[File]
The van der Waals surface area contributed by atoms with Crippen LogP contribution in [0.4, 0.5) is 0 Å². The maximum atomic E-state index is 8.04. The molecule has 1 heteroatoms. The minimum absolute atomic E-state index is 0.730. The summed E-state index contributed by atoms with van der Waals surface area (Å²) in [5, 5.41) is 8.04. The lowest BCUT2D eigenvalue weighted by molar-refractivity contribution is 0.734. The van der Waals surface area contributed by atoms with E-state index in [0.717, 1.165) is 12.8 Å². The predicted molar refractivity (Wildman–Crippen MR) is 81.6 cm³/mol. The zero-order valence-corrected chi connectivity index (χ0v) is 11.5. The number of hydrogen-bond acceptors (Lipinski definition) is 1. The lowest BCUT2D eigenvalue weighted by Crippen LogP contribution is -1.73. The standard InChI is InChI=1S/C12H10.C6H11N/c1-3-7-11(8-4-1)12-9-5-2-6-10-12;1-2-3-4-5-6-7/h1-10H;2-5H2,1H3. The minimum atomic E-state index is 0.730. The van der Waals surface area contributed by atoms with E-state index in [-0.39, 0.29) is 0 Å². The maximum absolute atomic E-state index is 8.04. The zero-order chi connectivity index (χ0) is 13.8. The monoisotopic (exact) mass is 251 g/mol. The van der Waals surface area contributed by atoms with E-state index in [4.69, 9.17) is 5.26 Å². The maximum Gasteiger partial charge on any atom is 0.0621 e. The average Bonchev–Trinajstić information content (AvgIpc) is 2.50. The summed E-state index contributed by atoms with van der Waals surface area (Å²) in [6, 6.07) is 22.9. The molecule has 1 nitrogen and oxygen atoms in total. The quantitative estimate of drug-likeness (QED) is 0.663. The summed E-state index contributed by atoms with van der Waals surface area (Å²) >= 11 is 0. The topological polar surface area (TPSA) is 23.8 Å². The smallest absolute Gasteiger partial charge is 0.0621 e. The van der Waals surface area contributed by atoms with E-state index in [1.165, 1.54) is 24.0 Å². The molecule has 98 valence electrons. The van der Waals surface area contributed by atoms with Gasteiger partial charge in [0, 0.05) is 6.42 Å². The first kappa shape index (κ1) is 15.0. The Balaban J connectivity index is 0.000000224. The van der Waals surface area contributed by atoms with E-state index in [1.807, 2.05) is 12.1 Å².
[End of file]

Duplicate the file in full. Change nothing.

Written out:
The van der Waals surface area contributed by atoms with Crippen LogP contribution in [0.4, 0.5) is 0 Å². The maximum atomic E-state index is 8.04. The molecule has 1 heteroatoms. The minimum absolute atomic E-state index is 0.730. The summed E-state index contributed by atoms with van der Waals surface area (Å²) in [5, 5.41) is 8.04. The lowest BCUT2D eigenvalue weighted by molar-refractivity contribution is 0.734. The van der Waals surface area contributed by atoms with E-state index in [0.717, 1.165) is 12.8 Å². The predicted molar refractivity (Wildman–Crippen MR) is 81.6 cm³/mol. The zero-order valence-corrected chi connectivity index (χ0v) is 11.5. The number of hydrogen-bond acceptors (Lipinski definition) is 1. The lowest BCUT2D eigenvalue weighted by Crippen LogP contribution is -1.73. The standard InChI is InChI=1S/C12H10.C6H11N/c1-3-7-11(8-4-1)12-9-5-2-6-10-12;1-2-3-4-5-6-7/h1-10H;2-5H2,1H3. The minimum atomic E-state index is 0.730. The van der Waals surface area contributed by atoms with E-state index in [-0.39, 0.29) is 0 Å². The maximum absolute atomic E-state index is 8.04. The zero-order chi connectivity index (χ0) is 13.8. The monoisotopic (exact) mass is 251 g/mol. The van der Waals surface area contributed by atoms with E-state index in [4.69, 9.17) is 5.26 Å². The maximum Gasteiger partial charge on any atom is 0.0621 e. The average Bonchev–Trinajstić information content (AvgIpc) is 2.50. The summed E-state index contributed by atoms with van der Waals surface area (Å²) in [6, 6.07) is 22.9. The molecule has 1 nitrogen and oxygen atoms in total. The quantitative estimate of drug-likeness (QED) is 0.663. The summed E-state index contributed by atoms with van der Waals surface area (Å²) >= 11 is 0. The topological polar surface area (TPSA) is 23.8 Å². The smallest absolute Gasteiger partial charge is 0.0621 e. The van der Waals surface area contributed by atoms with E-state index in [1.165, 1.54) is 24.0 Å². The molecule has 98 valence electrons. The van der Waals surface area contributed by atoms with Gasteiger partial charge in [0, 0.05) is 6.42 Å². The first kappa shape index (κ1) is 15.0. The Balaban J connectivity index is 0.000000224. The van der Waals surface area contributed by atoms with E-state index in [1.807, 2.05) is 12.1 Å².